Travel Story Penguins in Antarctica: "Happy Feet suddenly feels more like a documentary"

Gentoo penguin. Mikkelsen Harbour, Trinity Island, in the Palmer Archipelago. Antarctic Peninsula, Antarctica.
Picture: Stephen Scourfield The West Australian
Photo of Stephen Scourfield

People are not to approach closer than 5m to penguins. But no-one told these little chaps that.

Is there anything funnier than a penguin slipping over on ice?

I watch one coming down the hill overlooking Paradise Bay on the Antarctic Peninsula — it slips and falls beak first into the snow.

“What’s with that,” I think.

It gets up, shakes its head from side to side then sets off, and slips over again, falling so hard that it dives right under the soft snow.

“You live here!” I think. “What’s your excuse?”

This is a gentoo penguin, which is the species of penguin mostly commonly seen on the peninsula (I am reliably informed by the One Ocean Expeditions naturalists aboard that the crabeater seal is the most populous marine mammal on the planet, as there are many millions of them).

It is estimated that there are 300,000 breeding pairs of gentoos, more than 30,000 of them on Cuverville Island, off the west coast of the peninsula. I am here in March, when chicks are big but still demanding food and birds are moulting. They sit, to my eye looking rather forlorn, a fluffy mess surrounded by fallen feathers.

At Hannah Point, on Livingston Island, in the South Shetland Islands, the beach is scattered with dead penguins upon which skuas feast. And here there are also chinstrap penguins.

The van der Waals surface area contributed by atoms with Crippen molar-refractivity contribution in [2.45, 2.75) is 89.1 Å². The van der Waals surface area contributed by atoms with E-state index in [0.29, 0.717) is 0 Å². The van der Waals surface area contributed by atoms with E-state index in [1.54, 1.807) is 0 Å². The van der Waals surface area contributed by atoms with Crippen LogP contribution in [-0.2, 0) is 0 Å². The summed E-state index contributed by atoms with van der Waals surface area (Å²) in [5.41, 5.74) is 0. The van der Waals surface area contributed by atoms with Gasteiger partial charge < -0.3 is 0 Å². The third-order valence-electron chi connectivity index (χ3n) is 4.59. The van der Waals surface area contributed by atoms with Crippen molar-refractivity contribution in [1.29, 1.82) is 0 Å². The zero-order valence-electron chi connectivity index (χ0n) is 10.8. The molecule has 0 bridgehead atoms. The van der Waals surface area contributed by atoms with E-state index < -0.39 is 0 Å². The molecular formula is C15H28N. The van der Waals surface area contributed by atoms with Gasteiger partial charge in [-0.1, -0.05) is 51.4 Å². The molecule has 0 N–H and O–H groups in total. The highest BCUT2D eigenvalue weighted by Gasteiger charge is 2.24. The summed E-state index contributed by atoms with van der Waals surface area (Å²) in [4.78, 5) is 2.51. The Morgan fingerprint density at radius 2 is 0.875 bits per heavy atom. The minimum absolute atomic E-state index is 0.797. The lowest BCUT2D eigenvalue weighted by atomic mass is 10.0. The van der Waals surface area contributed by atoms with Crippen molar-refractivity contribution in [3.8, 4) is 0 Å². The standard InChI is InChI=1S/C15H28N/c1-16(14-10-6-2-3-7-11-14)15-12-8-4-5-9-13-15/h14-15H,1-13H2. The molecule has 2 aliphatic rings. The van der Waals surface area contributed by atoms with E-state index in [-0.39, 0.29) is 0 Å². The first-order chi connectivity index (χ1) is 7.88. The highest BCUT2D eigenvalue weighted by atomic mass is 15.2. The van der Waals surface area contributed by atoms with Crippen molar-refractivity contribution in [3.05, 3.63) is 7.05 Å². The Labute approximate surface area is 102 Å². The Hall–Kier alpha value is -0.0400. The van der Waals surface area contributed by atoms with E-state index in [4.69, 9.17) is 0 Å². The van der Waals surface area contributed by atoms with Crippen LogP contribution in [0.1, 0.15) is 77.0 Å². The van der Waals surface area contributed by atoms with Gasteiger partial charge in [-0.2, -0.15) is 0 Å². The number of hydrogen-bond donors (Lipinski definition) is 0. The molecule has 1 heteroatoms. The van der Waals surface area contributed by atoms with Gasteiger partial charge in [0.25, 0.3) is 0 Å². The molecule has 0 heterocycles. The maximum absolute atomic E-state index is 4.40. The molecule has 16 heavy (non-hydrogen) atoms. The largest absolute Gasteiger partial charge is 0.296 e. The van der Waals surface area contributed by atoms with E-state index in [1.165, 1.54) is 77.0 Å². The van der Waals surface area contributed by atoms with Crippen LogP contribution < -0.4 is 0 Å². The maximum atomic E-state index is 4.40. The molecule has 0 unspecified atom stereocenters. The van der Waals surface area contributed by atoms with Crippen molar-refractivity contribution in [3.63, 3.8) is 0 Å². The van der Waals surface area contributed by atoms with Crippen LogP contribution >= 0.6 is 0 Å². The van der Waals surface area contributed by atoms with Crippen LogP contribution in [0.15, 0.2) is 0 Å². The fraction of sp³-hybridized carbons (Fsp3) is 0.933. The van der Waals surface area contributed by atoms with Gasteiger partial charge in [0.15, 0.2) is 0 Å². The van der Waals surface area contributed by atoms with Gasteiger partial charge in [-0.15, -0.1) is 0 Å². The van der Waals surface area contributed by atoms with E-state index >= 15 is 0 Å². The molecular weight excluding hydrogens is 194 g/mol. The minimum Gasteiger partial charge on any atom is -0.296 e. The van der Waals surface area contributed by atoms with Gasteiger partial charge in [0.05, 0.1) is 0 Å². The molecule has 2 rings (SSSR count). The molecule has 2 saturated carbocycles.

Gentoos have a bright orange beard and white flash over the top of their black heads, and chinstraps a narrow black band under their heads that makes them look rather like they are wearing a helmet. 

Both live mainly on crustaceans, and primarily krill, but also small fish.

Whales are one thing, seals are another, but to spend time with penguins in Antarctica is a treat. 

The best thing to do is sit down in the snow and just watch them.

The International Association of Antarctic Tourism Operators, of which One Ocean Expeditions is a member, has strict guidelines. 

No more than 100 people can land at any one time (capable of carrying fewer guests than that, this means that on the smaller ice-strengthened ship Akademik Sergey Vavilov, which One Ocean uses, everyone can get off all the time). 

People are not to approach closer than 5m to penguins.

But no-one told these little chaps that.

In the soft snow of Cuverville Island, one comes up to that 5m boundary, stops and looks around, spinning its head on its plump little body, and then (almost as if he’s checked no-one is looking) comes right up to me to say hello.

He pecks a little at the waterproofs in which One Ocean kits all their guests, and then turns, and settles next to me, surveying the scene, just as I am.

The film Happy Feet suddenly feels more like a documentary. It’s time to go, and I get up from the ice ready to move, and my companion stretches ready to do the same.

And then I slip over one way, and he slips over the other.

Stephen Scourfield was a guest of RAC Travel.

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